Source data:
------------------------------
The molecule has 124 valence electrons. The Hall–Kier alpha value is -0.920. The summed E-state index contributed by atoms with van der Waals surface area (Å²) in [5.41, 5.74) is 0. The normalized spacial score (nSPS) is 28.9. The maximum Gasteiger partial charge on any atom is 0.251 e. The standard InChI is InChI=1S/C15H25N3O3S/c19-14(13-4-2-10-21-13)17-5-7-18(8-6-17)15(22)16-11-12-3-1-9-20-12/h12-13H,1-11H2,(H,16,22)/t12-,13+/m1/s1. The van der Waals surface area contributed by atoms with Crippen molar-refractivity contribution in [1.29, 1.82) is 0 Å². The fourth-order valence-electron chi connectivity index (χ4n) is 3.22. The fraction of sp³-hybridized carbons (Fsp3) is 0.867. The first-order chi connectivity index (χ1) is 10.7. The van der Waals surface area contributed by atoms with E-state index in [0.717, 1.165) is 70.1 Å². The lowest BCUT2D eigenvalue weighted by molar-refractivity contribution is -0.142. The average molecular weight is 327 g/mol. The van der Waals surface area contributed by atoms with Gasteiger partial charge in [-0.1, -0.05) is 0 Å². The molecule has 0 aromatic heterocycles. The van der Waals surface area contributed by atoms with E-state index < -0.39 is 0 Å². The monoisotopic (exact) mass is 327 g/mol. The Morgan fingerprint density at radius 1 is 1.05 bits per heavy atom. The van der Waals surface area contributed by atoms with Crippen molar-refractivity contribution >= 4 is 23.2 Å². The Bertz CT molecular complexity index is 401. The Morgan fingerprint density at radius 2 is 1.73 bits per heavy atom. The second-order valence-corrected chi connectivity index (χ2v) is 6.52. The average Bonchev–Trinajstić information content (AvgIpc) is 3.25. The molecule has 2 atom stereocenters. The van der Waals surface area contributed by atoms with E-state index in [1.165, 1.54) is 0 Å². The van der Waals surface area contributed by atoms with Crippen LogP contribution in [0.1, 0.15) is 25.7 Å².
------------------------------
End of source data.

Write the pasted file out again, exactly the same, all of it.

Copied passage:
The molecule has 124 valence electrons. The Hall–Kier alpha value is -0.920. The summed E-state index contributed by atoms with van der Waals surface area (Å²) in [5.41, 5.74) is 0. The normalized spacial score (nSPS) is 28.9. The maximum Gasteiger partial charge on any atom is 0.251 e. The standard InChI is InChI=1S/C15H25N3O3S/c19-14(13-4-2-10-21-13)17-5-7-18(8-6-17)15(22)16-11-12-3-1-9-20-12/h12-13H,1-11H2,(H,16,22)/t12-,13+/m1/s1. The van der Waals surface area contributed by atoms with Crippen molar-refractivity contribution in [1.29, 1.82) is 0 Å². The fourth-order valence-electron chi connectivity index (χ4n) is 3.22. The fraction of sp³-hybridized carbons (Fsp3) is 0.867. The first-order chi connectivity index (χ1) is 10.7. The van der Waals surface area contributed by atoms with E-state index in [0.717, 1.165) is 70.1 Å². The lowest BCUT2D eigenvalue weighted by molar-refractivity contribution is -0.142. The average molecular weight is 327 g/mol. The van der Waals surface area contributed by atoms with Gasteiger partial charge in [-0.1, -0.05) is 0 Å². The molecule has 0 aromatic heterocycles. The van der Waals surface area contributed by atoms with E-state index < -0.39 is 0 Å². The monoisotopic (exact) mass is 327 g/mol. The Morgan fingerprint density at radius 1 is 1.05 bits per heavy atom. The van der Waals surface area contributed by atoms with Crippen molar-refractivity contribution >= 4 is 23.2 Å². The Bertz CT molecular complexity index is 401. The Morgan fingerprint density at radius 2 is 1.73 bits per heavy atom. The second-order valence-corrected chi connectivity index (χ2v) is 6.52. The average Bonchev–Trinajstić information content (AvgIpc) is 3.25. The molecule has 2 atom stereocenters. The van der Waals surface area contributed by atoms with E-state index in [1.165, 1.54) is 0 Å². The van der Waals surface area contributed by atoms with Crippen LogP contribution in [0.1, 0.15) is 25.7 Å².